Developers Manual:LOBPCG

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Description of the algorithm

The following is a basic description of the locally optimal block preconditioned conjugate gradient algorithm as implemented in the file eigen_lobpcg_inc.F90. Locking of already converged eigenvectors is omitted.

For more details, see [1].

Given a preconditioner and initial real or complex vectors , we form the column matrix

and solve the eigenvalue problem

for the lowest eigenpairs by the following iterative procedure:

1. Make initial vectors orthonormal:

(The denotes for real and for complex .)

Calculate the upper triangular matrix of the Cholesky factorization.

2. Get initial Ritz-vectors and -values:

Solve the following eigenvalue problem for all eigenvalues and -vectors:

Save the initial eigenvalues in a vector:

Multiply the initial vectors by the column matrix of the Ritz-vectors

and set the conjugate directions to zero:

3. for do

Calculate residuals:

4. Terminate convergence loop if all residuals are below a certain threshold.

6. Apply the preconditioner to the residuals:

6. Make residuals orthogonal to eigenvectors:

7. Orthonormalize residuals:

8. if then

Orthonormalize conjugate directions:

end if

9. Rayleigh-Ritz procedure on subspace .

Set up symmetric Gram-matrices:

if then

else

end if

10. Calculate the lowest eigenpairs of the (for ) or (for ) generalized eigenvalue problem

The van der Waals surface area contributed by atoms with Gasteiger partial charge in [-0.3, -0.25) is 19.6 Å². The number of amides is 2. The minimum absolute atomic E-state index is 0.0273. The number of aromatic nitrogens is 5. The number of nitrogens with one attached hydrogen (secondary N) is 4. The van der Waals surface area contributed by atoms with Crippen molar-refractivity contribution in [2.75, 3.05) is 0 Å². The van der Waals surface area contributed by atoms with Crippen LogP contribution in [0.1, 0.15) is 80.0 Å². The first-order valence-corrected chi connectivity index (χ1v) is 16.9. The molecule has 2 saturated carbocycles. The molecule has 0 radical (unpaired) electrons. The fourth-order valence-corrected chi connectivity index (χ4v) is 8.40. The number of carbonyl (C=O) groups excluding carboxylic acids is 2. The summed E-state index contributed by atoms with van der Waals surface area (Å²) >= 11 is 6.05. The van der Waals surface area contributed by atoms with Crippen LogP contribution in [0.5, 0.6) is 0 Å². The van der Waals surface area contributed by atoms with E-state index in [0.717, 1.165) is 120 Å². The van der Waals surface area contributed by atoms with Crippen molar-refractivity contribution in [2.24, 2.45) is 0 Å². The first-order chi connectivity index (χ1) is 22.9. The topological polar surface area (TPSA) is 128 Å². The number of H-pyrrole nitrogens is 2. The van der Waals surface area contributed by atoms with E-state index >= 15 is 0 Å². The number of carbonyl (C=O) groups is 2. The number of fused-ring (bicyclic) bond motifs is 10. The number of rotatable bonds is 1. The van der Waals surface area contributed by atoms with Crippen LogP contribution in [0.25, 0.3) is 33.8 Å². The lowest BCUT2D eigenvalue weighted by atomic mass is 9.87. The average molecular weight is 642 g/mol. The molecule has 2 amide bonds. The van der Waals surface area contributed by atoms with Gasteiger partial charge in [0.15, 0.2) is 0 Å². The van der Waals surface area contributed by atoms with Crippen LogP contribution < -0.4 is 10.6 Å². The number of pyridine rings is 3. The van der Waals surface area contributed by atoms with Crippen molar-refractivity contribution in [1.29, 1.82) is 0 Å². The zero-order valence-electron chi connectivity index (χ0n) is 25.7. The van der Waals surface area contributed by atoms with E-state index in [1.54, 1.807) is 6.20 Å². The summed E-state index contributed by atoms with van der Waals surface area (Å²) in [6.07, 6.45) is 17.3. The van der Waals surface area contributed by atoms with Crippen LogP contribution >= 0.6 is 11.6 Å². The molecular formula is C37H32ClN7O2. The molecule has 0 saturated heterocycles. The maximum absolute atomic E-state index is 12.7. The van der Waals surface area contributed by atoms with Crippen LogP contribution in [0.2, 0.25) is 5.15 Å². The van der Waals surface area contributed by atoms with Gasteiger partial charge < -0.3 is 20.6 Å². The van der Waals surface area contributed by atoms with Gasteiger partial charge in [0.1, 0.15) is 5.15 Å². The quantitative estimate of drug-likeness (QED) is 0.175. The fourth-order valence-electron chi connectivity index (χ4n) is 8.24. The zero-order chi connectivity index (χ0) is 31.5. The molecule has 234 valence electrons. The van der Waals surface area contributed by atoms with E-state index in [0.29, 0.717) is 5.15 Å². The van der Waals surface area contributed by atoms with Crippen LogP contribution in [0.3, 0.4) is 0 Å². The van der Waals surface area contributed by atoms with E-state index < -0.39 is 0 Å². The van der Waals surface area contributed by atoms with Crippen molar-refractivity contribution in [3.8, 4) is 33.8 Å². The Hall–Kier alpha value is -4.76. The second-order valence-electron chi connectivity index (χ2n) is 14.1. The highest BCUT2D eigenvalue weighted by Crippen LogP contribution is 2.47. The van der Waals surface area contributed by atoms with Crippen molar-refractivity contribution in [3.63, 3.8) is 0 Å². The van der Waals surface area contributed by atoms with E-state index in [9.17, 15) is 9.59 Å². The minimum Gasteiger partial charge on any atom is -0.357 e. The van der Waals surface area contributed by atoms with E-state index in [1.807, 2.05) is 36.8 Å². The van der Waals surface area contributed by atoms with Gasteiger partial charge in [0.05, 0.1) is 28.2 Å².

11. Partition the column-matrix of the results into two or three block matrices of size:

, for , and

, for

12. Calculate new eigenvectors and, if , new conjugate directions:

if then

else

end if

done

Notes

Despite solving only a standard eigenvalue problem , it does not work to use the usual Rayleigh-Ritz procedure, i. e. solving , because this is unstable. The reason for this is that not all the vectors in the subspace are orthogonal, i. e. the matrix is not identity. One could do an orthogonalization step before doing the Rayleigh-Ritz procedure but this is more computationally expensive (Thanks for Andrew Knyazev, the inventor of the algorithm, for explaining this to me).

Parallel implementation

The LOBPCG implementation in Octopus is parallelized in states and in domains. In other word, the column matrix of states

is distributed on the nodes as

,

where we have nodes and the are blocks like

.

So, we see the real-space points are distributed in the direction (via the usual domain decomposition) and the states are distributed in the direction (by the states_distribute_nodes routine).

In LOBPCG we have to operations to perform two operations on these matrices:

  • Multiplication of two big matrices with , distributed as explained above, where the small result matrix is required on all nodes. We need this to calculate the subspaces for example.
  • Multiplication of a distributed matrix by a small matrix from the right. The resulting (big) matrix in turn has to be distributed on all nodes like the input matrix . This operation, for example, performs the calculation of the new conjugate directions.